As any avid skier knows, ski gear is not cheap. Non-skiers might balk at the boots you got for $450 – a steal, really – but any avid skier also knows that there are always deals on gear to be found. One of the most iconic ways to get those deals in Aspen is at a ski swap, especially this weekend’s big one.
The 64th annual Aspen Ski Swap is this Saturday, Oct. 13, at the Aspen Middle School from 9:30 a.m.-1 p.m. The event started in 1964 as a true “swap” with no money exchanged and has since grown into an event where locals and vendors alike can bring used and past-season gear to give the items new life and help raise money for Aspen School District outdoor programs.
“It’s one of those timeless community events,” said Will Herndon, the unofficial lead volunteer and chairman of the ski swap. “It has evolved a lot over the decades.”
The swap is completely volunteer-run, and Herndon said that some of the volunteers have been coming back since the early days of the event. According to the swap’s website, it is “truly a grassroots organization” run by a committee of local community members. The event is attended by over 2,000 people each year and is completely free and open to the public.
Anyone can sell their gear at the swap, and the event accepts used skis, boots, poles, bindings, snowboards and helmets as well as other used winter gear. Anything overly worn cannot be accepted, and the general rule is nothing older than five years. Soft gear such as hats, socks and long underwear are also not accepted.
Anyone looking to sell gear can pick up a price tag from several Alpine Bank locations as well as the Aspen schools. The tag needs to be completely filled out, and then the item can be dropped off at Aspen Middle School from 4-6 p.m. Friday. Payment and equipment can then be picked up after the swap on Saturday, but anything not retrieved will be treated as a donation.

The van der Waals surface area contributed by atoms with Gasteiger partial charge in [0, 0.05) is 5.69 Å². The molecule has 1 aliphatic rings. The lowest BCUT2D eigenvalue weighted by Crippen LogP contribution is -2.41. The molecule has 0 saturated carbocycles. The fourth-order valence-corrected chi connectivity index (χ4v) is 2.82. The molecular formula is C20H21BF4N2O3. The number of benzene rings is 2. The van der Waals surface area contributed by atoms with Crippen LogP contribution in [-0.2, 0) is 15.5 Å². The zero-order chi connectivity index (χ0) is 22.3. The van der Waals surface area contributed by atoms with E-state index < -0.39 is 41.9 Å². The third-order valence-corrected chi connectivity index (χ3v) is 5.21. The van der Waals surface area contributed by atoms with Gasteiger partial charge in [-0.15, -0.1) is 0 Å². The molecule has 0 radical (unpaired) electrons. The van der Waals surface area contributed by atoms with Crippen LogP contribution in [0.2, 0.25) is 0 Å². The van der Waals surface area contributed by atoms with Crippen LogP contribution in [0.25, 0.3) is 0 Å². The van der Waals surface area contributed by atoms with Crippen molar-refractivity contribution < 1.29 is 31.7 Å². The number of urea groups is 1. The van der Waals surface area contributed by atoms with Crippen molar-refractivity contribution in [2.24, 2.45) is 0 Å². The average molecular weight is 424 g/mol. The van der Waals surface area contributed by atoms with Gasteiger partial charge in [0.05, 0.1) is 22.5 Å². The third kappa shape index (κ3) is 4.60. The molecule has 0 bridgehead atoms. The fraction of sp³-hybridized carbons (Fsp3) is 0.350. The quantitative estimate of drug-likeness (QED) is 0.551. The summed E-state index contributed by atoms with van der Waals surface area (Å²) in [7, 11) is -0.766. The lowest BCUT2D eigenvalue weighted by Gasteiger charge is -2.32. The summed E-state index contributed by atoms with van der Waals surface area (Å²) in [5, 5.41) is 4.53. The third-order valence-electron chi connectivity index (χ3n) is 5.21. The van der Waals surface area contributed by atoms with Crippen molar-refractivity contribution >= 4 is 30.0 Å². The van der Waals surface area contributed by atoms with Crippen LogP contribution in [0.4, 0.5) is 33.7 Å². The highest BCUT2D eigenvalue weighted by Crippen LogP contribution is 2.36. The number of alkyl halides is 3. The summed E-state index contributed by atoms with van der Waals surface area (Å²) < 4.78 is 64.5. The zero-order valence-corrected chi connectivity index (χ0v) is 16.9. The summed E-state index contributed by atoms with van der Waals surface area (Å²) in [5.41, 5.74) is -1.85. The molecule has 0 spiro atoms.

Local and national vendors are also present at the swap and have deals on last season’s gear. Herndon said that these days the swap is around 35 percent donated goods and 65 percent vendor goods, but no matter who is present, sales are still high and money gets raised for the school district.
“It’s the number one way to support these outdoor programs,” said Herndon. He explained that the fundraising the event does for the Aspen School District is one of his favorite parts of the event.
The money goes toward the school district’s outdoor education programs, which allow students to learn more and more about the outdoors as they move up through grades, culminating in a six-day backpacking and camping trip from Aspen to Marble. High-schoolers can then pick from 30 or so experiential ed courses that range from rafting and mountaineering to service trips in Harlem and ski instructor certifications.
There are plenty of ways to score good deals on ski gear before the season kicks off, but few offer the history and community aspect of the Aspen Ski Swap. Herndon said that he knows people who see each other at the swap each year and have formed friendships out of it. He also stresses how thankful he is for the other volunteers and urges anyone interested in volunteering to learn more at aspenskiswap.com.
So stop by Aspen Middle School on Saturday, get some new (to you) gear, see some Aspen history and maybe make a friend along the way.